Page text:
PHOTO: Rainer Stropek/Flickr
Anthony Rago
November 16, 2015

Our symbiotic relationship with nature still vibrates in the blood of many modern men and women—and that rapport couldn’t be more distinctive than with a beekeeper and his bees. Humans and bees have lived together for thousands of years. Bees are even mentioned in the Roman Empire’s Code of Justinian. We have provided the bees managed, protected colonies, and the bees have provided us with honey and wax. Despite being cultivated by man, these semi-livestock animals have an essentially unchanged wild nature, though we humans have drastically expanded their “hive” and sense of civilization.

As the popularity of beekeeping continues to expand, it’s important that budding beekeepers understand the responsibilities in tending roaming, semi-wild livestock, particularly if you have neighbors in close proximity. You may think that if bees do harm someone, how can the bees be traced back to you, anyway? It’s not like you are keeping cows and goats that could wander off, leave footprints around the neighborhood, and pose for social media as they munch Mrs. O’Leary’s petunias. However, if you don’t properly manage your bees and work within the legal framework of your area—particularly if you’re still located in an urban or suburban area—you could face trouble.

Understand State Beekeeping Laws First

State codes around beekeeping are intended to help minimize disease and help educate beekeepers.
Kris Fricke/Flickr

A good place to look when trying to understand the beekeeping laws where you live is to first look at the state code. You can find the state code, as well as local ordinances, in your library or online. In the Commonwealth of Virginia, where I live, Title 3.2 Chapter 44 is devoted to beekeeping. That chapter establishes authority for a state apiarist. Think of him like the captain of a ship, with powers to quarantine in the event of disease, to inspect foreign bees and beekeeping paraphernalia entering this state’s environment, and to educate the “crew” of beekeepers in the state.

Search your own state’s code to determine what laws, if any, pertain to your proposed beekeeping hobby. The state has an interest to protect and benefit the public. Work with the state apiarist: Success or failure in the sectors of agriculture associated with beekeeping are partly his responsibility. Be forewarned that the state takes its role as guardian seriously. In Virginia, a beekeeper in violation of the particulars of Chapter 44 can he held criminally liable for a class 1 misdemeanor.

Local Beekeeping Laws Are Important, Too

Local beekeeping laws may be in place to protect community members from the potential harm of bees.
Caroline/Flickr

Your local government may also have concerns about how beekeeping affects your community, on a neighbor-to-neighbor basis. The more people are in your area, the more your community may be affected. Bees can sting and swarm and they naturally roam, meaning there’s a chance they can hurt people off your property.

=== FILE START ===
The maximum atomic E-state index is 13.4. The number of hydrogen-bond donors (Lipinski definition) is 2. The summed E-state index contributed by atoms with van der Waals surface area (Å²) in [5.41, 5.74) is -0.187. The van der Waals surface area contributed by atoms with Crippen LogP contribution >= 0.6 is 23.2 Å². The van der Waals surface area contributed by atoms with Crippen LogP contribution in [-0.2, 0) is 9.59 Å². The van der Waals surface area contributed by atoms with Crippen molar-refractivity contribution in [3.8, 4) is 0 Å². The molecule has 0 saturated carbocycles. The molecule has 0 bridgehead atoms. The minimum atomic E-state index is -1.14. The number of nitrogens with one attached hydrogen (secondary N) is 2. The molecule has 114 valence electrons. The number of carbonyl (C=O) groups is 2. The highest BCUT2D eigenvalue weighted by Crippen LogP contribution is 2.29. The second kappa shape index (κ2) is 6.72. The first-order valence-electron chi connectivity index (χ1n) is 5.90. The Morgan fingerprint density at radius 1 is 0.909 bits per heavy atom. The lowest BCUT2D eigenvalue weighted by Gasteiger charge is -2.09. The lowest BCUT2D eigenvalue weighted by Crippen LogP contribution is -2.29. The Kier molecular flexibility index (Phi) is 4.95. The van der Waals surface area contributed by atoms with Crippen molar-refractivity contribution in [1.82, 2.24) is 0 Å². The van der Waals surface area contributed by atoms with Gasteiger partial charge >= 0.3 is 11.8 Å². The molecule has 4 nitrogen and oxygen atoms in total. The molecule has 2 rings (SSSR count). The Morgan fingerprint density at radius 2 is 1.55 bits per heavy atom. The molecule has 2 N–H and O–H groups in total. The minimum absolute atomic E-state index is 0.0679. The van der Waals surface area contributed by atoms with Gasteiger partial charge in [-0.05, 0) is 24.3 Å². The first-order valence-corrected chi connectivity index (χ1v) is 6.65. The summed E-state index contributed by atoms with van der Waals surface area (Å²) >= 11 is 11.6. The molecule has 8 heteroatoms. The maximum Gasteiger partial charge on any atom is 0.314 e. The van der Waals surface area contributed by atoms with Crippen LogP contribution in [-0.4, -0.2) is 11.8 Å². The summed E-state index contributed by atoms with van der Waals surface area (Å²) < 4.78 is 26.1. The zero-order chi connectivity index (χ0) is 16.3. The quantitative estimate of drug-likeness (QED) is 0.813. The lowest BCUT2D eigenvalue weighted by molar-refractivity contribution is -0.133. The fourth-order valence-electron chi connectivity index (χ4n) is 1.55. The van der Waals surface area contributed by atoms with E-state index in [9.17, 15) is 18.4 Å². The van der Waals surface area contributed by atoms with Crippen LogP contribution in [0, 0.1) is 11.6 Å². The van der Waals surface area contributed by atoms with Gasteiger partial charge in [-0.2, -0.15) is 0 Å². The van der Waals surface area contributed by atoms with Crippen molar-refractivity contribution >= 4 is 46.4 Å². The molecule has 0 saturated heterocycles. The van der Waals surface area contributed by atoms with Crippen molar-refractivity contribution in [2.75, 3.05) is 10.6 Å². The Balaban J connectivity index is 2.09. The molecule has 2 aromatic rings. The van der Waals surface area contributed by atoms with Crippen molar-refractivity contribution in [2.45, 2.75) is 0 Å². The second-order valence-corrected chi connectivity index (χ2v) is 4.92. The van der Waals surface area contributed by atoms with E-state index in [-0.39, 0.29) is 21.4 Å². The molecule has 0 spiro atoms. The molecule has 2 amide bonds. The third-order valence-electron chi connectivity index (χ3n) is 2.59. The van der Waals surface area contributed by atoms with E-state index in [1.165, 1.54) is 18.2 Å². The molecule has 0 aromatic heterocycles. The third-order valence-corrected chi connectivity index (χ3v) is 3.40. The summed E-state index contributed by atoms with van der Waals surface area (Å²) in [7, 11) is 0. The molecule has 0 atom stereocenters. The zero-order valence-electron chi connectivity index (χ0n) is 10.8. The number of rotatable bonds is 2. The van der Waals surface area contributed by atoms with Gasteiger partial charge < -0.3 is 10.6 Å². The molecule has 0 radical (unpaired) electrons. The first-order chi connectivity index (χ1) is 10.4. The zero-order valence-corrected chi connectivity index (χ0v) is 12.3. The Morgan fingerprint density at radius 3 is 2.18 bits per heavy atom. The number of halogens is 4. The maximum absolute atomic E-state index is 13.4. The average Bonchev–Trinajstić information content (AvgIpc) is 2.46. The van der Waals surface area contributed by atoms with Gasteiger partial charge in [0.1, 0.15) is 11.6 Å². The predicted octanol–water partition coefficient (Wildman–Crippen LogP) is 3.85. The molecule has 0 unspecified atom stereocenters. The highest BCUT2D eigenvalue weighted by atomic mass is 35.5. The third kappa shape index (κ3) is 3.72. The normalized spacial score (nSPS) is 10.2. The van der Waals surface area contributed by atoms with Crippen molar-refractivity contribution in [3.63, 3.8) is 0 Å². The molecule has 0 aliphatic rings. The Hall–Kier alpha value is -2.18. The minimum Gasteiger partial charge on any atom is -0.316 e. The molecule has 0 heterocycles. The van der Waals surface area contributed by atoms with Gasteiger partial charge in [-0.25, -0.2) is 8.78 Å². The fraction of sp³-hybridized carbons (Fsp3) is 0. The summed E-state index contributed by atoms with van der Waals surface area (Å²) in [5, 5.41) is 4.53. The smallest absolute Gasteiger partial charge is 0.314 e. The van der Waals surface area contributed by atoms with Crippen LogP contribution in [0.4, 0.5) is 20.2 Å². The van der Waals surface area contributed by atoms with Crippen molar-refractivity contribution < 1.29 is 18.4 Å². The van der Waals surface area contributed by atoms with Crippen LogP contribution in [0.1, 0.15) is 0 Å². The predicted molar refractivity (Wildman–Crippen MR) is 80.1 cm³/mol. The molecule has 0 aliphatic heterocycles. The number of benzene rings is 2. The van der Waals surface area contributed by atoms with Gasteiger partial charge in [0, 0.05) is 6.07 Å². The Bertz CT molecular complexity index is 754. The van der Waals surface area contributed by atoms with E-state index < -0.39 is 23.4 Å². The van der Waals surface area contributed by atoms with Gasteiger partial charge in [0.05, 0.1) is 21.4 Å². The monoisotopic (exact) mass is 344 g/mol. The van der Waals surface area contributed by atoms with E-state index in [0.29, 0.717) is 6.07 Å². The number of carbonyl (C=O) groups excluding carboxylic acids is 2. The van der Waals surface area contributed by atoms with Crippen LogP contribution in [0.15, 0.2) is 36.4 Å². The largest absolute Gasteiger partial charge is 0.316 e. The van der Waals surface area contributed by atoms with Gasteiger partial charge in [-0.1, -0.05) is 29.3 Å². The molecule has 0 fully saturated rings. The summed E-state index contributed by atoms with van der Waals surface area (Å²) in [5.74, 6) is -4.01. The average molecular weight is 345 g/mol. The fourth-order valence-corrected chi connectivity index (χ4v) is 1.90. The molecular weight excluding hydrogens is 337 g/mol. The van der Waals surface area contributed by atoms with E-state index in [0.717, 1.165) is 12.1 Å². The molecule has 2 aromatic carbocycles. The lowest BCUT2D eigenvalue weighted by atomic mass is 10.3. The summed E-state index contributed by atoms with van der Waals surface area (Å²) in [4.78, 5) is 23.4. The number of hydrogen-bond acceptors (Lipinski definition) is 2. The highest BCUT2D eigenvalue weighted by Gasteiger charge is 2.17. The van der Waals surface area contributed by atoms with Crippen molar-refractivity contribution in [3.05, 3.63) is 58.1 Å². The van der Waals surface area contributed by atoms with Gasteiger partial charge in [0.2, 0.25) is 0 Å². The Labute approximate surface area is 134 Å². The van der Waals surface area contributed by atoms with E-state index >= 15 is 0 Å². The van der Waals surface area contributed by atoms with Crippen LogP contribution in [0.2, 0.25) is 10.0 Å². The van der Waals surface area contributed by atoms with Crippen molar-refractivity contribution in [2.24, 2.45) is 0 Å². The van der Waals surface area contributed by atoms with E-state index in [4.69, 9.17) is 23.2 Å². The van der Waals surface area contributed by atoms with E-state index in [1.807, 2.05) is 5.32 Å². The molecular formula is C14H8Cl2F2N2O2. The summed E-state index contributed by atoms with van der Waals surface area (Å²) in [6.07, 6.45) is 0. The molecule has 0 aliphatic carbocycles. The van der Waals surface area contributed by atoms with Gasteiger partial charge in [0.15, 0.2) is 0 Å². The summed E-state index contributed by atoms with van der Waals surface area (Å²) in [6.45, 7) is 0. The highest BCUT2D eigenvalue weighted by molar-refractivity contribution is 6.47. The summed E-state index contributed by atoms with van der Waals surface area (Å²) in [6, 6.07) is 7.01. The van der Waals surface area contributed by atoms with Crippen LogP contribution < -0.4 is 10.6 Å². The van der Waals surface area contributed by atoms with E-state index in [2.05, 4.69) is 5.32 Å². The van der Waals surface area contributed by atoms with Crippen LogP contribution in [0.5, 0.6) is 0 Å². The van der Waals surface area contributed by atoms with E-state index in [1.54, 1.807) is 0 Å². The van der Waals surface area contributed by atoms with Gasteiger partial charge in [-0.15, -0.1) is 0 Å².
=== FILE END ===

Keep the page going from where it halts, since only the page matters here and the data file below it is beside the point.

Not all communities have ordinances that specifically address beekeeping. Take the Hampton Roads, Va., metropolitan area as a sample. In Newport News and Hampton, there is no specific mention of beekeeping, but there are general ordinances regarding livestock and wild animals. Poquoson has an ordinance regarding farm animals in general but not bees in particular. Norfolk has an ordinance regarding nuisance animals and “wild, exotic or poisonous animals.” York, Virginia Beach and Suffolk specifically regulate beekeeping under their residential zoning ordinances. Also consider whether your locality (or state) will tax your hives. In cases where the ordinances are unclear, ask advice from your city or county administrators about how the locality would view your hobby.

Other Legal Considerations

In addition to researching the codes, you will want to consider whether there have been any court cases in your jurisdiction pertinent to beekeeping. I haven’t found any controlling cases directly addressing beekeeping; however, I have reviewed court cases similar to the question of liability for beekeepers, articles about a case from Hawaii settled this year, and helpful books on beekeeping and tort liability, and I can offer you these points to consider:

  • Bees are only semi-domesticated at best. Rules of strict or absolute liability likely would apply in clear cases where your bees are linked to an injury suffered by someone else. The Hawaii case even found the beekeeper liable where it was not clear that the injury was actually caused by the defendant’s bees.
  • Exercise prudence when siting hives. You can avoid liability by directing the flow of bee traffic away from the flow of human traffic and human congregation. Safety and responsibility prevail over cuteness and aesthetics. You expose yourself to liability with each action you take that is not generally recognized as wise and considerate.
  • Protect your visitors. Pay special attention to the guests and other people (like workers) you invite onto your property, for you have a special duty to protect them from harmful encounters with your semi-wild animals.

If you’re unsure the liability bee bring to your farm—for example, if you run an agritourism operation or live within the city limits—you’d be wise to consult a lawyer for your specific situation. If after reading this, you choose to keep bees, I wish you wisdom, safety and many jars of honey.

About the Author: Anthony Rago is a graduate of Liberty University School of Law, an associate member of the Virginia State Bar and a tax representative for a state taxing agency. He lives in the Hampton Roads area of Virginia.

 



Next Up